ďNow Thatís What I Call a Woman (Reprise)Ē
Writer: Richard K. Morgan
Artists: Goran Parlov (layouts), Bill Sienkiewicz (finishes)
Publisher: Marvel Knights
Another winning cover by Land and Ryan says it all Ö almost. Natasha and her blonde Schwarzeneggerian foe rub their guns against each other, but itís so much more complicated than that inside.
From the very beginning Morgan has foregrounded the feminist issues in this story. Natasha as a woman, one of a group of women who are beautiful and use makeup. Some of whom want to have kids. Women who have been used as tools and playthings. Women who know they have to wear masks to get what they want.
Because make no mistake, Natasha is all about masks. It is only with her few equals and trusted friends that she lets her real self out. And she is fiercely loyal to those few, and vengeful to those who hurt them.
Like Ellis in Ultimate Nightmare, Morgan is exploring a Soviet Union rotting from the inside out, riddled with capitalist corruption, as moldy and desiccated as an old piece of bread swarming with ants. Nat had thought herself long-removed from her cold war origin, but Morgan has dragged her back to it, made her face up and re-examine everything she thought was a faded memory.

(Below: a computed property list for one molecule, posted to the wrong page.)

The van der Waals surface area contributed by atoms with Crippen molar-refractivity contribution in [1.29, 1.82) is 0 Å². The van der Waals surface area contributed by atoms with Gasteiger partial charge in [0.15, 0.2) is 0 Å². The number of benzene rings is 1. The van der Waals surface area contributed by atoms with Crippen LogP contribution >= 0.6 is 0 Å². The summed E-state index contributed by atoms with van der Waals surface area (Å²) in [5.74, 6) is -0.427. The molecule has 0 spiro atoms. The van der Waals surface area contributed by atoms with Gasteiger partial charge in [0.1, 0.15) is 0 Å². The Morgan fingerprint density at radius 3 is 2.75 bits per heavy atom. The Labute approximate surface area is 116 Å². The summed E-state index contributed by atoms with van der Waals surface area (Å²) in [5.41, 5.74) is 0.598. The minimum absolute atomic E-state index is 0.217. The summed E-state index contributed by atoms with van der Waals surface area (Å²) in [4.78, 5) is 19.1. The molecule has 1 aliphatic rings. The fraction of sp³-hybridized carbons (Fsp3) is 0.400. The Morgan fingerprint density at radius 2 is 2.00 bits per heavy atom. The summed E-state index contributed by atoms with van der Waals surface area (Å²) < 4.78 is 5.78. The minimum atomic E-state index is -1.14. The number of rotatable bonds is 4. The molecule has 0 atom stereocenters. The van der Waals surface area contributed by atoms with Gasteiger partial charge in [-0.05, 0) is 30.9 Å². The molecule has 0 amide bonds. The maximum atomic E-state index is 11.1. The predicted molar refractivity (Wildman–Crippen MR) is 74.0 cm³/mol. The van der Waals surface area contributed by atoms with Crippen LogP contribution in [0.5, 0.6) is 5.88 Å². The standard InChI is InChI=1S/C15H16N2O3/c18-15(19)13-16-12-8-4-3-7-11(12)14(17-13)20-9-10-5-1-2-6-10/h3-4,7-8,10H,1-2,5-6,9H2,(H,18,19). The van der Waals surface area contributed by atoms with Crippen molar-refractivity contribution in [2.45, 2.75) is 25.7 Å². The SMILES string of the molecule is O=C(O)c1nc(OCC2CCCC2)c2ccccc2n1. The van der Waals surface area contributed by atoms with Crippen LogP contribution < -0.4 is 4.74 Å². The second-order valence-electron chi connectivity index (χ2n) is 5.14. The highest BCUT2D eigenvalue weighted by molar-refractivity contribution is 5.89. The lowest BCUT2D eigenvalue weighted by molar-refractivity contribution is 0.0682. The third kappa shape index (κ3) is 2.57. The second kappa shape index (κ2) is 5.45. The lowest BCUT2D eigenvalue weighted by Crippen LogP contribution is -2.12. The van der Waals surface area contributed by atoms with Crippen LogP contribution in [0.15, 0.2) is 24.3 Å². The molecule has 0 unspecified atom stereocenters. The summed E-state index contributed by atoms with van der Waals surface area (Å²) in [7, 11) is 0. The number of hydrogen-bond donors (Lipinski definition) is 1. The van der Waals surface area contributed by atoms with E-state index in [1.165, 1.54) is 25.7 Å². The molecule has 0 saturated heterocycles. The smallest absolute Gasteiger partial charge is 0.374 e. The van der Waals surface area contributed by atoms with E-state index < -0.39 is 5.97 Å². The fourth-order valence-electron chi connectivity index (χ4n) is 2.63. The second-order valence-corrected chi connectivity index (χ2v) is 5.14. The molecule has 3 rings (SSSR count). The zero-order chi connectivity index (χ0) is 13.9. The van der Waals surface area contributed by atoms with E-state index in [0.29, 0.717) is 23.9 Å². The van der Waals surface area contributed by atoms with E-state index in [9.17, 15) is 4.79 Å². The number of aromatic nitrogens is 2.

Iíve employed the Maiden/Mother/Crone triad to explore earlier chapters in this story, and Iíll do it again here. Having survived the crucible that killed the other Widows, anti-mother Natasha escorts crone Ludmilla back to the states, who has one last bombshell to drop. We learn that the seemingly superficial cologne ads that riddled this story from the beginning have a direct connection to the plot, and to Natashaís autonomy. That shock doesnít distract her from the final loose ends that remain, though, namely North, the duo hired to trail her. Her vengeance hits them hard (though less punishment is meted to the lesbian partner -- because she indicates at least passing affection for women?), and then all thatís left is the big battle with the brute, the manís man who should have dealt with her from the start.
His only advantage, however, is a trick, and once Nat is onto the trick, well Ö the remaining loose ends will have to wait for the sequel. If itís as well-illustrated and cleverly plotted as this story was, Iíll be back.
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